Some scientists have voiced concerns that ACPeds mischaracterized or misused their work to advance its political agenda. Gary Remafedi, a pediatrician at the University of Minnesota, wrote ACPeds a public letter accusing them of fundamentally mischaracterizing his research in their publications to argue that schools should deny support to gay teenagers. Francis Collins, a geneticist and director of the U.S. National Institutes of Health (NIH), issued a statement through the NIH accusing the ACPeds of misleading children and parents on its Facts About Youth website. Warren Throckmorton, a therapist who specializes in sexual orientation issues, similarly stated that his research had been misused, saying of ACPeds: "They say they're impartial and not motivated by political or religious concerns, but if you look at who they're affiliated with and how they're using the research, that's just obviously not true."
In an amicus brief regarding the removal of a child from the foster home of a same sex couple (Kutil and Hess v West Virginia) the National Association of Social Workers (NASW) described ACPeds as a "small and marginal group" which was "out of step with the research-based position of the AAP and other medical and child welfare authorities." The LGBT advocacy organization PFLAG categorizes the ACPeds as an anti-equality organization, describing the group as a "small splinter group of medical professionals who do not support the mainstream view of the American Academy of Pediatricians (AAP) that homosexuality is a normal aspect of human diversity."
The American College of Pediatricians has been described by the Southern Poverty Law Center as a "hate group", and a "fringe group" which closely collaborates with the National Association for Research & Therapy of Homosexuality (NARTH) with "a history of propagating damaging falsehoods about LGBT people, including linking homosexuality to pedophilia". In response to an ACPeds brief, the American Civil Liberties Union (ACLU) wrote that ACPeds is a fringe group that has acted to promote "unscientific and harmful 'reparative therapies' for LGBTQ students."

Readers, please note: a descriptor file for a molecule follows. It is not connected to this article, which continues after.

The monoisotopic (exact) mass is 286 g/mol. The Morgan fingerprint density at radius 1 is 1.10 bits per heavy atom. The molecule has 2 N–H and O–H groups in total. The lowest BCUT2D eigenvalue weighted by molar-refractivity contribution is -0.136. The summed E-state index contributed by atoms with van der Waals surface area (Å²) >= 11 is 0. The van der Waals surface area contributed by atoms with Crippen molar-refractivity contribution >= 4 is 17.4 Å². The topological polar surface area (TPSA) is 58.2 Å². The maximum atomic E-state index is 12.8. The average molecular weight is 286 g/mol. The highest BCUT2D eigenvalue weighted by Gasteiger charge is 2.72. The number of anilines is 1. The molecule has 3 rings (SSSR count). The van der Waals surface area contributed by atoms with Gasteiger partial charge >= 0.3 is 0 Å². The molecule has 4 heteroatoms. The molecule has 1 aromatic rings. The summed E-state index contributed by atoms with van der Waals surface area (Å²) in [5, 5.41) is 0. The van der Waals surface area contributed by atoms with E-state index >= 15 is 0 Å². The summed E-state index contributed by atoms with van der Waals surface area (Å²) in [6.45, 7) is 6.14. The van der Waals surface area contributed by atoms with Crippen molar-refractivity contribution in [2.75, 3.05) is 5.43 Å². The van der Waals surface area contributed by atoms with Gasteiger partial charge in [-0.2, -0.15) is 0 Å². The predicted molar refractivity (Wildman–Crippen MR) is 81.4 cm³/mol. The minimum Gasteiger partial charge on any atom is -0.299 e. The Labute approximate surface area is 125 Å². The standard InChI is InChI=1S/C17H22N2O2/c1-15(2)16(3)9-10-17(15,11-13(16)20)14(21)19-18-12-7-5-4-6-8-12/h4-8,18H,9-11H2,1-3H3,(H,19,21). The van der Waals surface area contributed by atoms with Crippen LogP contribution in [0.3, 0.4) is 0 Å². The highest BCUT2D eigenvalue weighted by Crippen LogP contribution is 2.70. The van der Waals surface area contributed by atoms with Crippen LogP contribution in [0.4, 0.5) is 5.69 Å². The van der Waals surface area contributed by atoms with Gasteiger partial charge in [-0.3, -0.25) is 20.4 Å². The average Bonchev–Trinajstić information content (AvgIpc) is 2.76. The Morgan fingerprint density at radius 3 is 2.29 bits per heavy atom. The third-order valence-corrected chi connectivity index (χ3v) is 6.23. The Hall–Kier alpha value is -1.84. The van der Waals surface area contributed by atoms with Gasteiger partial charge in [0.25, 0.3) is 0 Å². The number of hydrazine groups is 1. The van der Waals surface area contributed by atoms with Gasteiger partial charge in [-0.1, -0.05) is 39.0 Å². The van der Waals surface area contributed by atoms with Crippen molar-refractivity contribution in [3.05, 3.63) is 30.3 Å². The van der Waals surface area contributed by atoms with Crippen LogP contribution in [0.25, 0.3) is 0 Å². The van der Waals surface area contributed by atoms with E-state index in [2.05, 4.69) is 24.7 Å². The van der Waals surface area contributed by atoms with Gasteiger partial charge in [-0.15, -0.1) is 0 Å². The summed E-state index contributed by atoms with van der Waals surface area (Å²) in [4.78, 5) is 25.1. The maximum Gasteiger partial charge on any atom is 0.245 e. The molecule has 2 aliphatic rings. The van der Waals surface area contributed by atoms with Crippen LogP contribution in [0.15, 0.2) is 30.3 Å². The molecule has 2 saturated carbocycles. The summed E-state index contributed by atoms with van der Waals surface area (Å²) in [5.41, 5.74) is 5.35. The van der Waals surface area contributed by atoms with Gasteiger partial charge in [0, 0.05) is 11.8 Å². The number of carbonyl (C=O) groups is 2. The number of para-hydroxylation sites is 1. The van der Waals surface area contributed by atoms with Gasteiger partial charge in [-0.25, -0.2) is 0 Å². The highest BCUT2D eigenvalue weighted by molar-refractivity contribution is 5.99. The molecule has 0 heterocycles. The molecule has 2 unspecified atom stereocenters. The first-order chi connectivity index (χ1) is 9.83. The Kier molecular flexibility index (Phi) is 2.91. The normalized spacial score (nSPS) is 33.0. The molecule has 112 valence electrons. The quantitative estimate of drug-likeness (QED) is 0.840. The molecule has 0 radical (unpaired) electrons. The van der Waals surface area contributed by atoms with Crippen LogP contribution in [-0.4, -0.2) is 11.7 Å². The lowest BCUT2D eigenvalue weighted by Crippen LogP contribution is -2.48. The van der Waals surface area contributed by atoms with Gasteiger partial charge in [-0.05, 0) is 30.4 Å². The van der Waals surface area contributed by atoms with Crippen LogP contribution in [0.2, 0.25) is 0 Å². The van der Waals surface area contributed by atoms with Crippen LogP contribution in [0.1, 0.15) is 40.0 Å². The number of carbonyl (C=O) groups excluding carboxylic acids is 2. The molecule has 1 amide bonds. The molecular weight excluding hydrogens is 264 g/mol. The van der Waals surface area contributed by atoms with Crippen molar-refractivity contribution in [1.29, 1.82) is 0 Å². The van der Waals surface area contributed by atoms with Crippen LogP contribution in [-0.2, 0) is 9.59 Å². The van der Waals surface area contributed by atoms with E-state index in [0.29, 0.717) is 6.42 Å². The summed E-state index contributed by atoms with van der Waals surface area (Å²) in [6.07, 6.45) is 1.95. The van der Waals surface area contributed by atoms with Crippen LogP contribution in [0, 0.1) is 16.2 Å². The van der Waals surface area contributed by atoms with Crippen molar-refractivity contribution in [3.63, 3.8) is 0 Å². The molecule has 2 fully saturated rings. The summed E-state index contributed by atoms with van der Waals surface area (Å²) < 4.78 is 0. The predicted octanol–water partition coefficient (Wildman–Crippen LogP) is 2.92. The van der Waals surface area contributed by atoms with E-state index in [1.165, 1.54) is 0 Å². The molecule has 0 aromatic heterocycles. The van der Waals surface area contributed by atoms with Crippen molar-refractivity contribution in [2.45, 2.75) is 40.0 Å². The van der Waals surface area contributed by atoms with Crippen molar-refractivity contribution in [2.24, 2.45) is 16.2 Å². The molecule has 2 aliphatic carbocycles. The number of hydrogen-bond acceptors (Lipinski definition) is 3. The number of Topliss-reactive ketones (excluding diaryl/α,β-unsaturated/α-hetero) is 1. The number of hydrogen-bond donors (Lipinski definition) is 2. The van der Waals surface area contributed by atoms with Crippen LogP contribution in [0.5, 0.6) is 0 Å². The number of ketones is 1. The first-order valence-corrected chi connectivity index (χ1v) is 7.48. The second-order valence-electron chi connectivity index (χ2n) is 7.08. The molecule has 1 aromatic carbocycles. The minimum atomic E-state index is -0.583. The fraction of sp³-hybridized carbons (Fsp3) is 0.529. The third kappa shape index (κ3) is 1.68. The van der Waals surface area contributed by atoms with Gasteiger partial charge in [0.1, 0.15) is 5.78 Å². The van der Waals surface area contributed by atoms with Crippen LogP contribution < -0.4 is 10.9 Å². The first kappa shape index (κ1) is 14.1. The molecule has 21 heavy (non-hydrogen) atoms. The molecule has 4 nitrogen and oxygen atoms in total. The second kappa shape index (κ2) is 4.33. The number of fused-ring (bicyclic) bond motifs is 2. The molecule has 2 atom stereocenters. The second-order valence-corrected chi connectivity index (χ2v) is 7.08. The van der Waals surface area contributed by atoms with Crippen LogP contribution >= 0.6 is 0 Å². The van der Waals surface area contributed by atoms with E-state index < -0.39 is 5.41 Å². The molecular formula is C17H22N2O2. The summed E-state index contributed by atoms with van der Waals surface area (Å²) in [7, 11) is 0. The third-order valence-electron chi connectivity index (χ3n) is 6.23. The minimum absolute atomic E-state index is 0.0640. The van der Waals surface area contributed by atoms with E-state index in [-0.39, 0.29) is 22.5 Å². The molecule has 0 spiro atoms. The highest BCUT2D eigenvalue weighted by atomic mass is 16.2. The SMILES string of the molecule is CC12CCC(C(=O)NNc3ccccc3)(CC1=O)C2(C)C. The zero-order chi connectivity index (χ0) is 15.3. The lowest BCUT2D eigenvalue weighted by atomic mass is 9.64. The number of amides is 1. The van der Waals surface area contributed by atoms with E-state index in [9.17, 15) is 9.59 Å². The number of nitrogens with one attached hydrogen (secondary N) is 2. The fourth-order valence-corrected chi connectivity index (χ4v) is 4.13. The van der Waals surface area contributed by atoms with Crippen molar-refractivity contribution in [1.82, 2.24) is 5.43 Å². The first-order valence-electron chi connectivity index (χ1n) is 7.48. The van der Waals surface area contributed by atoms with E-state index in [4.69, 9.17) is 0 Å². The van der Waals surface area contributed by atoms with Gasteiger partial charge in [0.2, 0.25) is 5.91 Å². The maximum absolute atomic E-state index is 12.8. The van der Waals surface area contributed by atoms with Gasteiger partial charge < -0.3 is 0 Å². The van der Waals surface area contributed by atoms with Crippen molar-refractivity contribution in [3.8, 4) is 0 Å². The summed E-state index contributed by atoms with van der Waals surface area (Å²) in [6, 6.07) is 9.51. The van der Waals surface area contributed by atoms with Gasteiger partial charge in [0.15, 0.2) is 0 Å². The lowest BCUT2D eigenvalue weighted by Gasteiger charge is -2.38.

In response to the publication by AAP of Just the Facts, a handbook on teen sexual orientation aimed at a school audience, ACPeds published its own Facts About Youth in March 2010, accompanied by a web site. Facts About Youth, along with a cover letter, was mailed to 14,800 school superintendents on behalf of Tom Benton, president of ACPeds. Facts About Youth was challenged as not acknowledging the scientific and medical evidence regarding sexual orientation, sexual identity, sexual health, or effective health education by the American Academy of Pediatrics.
The ACPeds letter to the superintendents primarily addressed same-sex attraction, and recommended that "well-intentioned but misinformed school personnel" who encourage students to "come out as gay" and affirm them as such may lead the students into "harmful homosexual behaviors that they otherwise would not pursue." The ACPeds letter to the superintendents also stated that gender dysphoria will typically disappear by puberty "if the behavior is not reinforced" and similarly alleged that "most students (over 85 percent) with same-sex attractions will ultimately adopt a heterosexual orientation if not otherwise encouraged."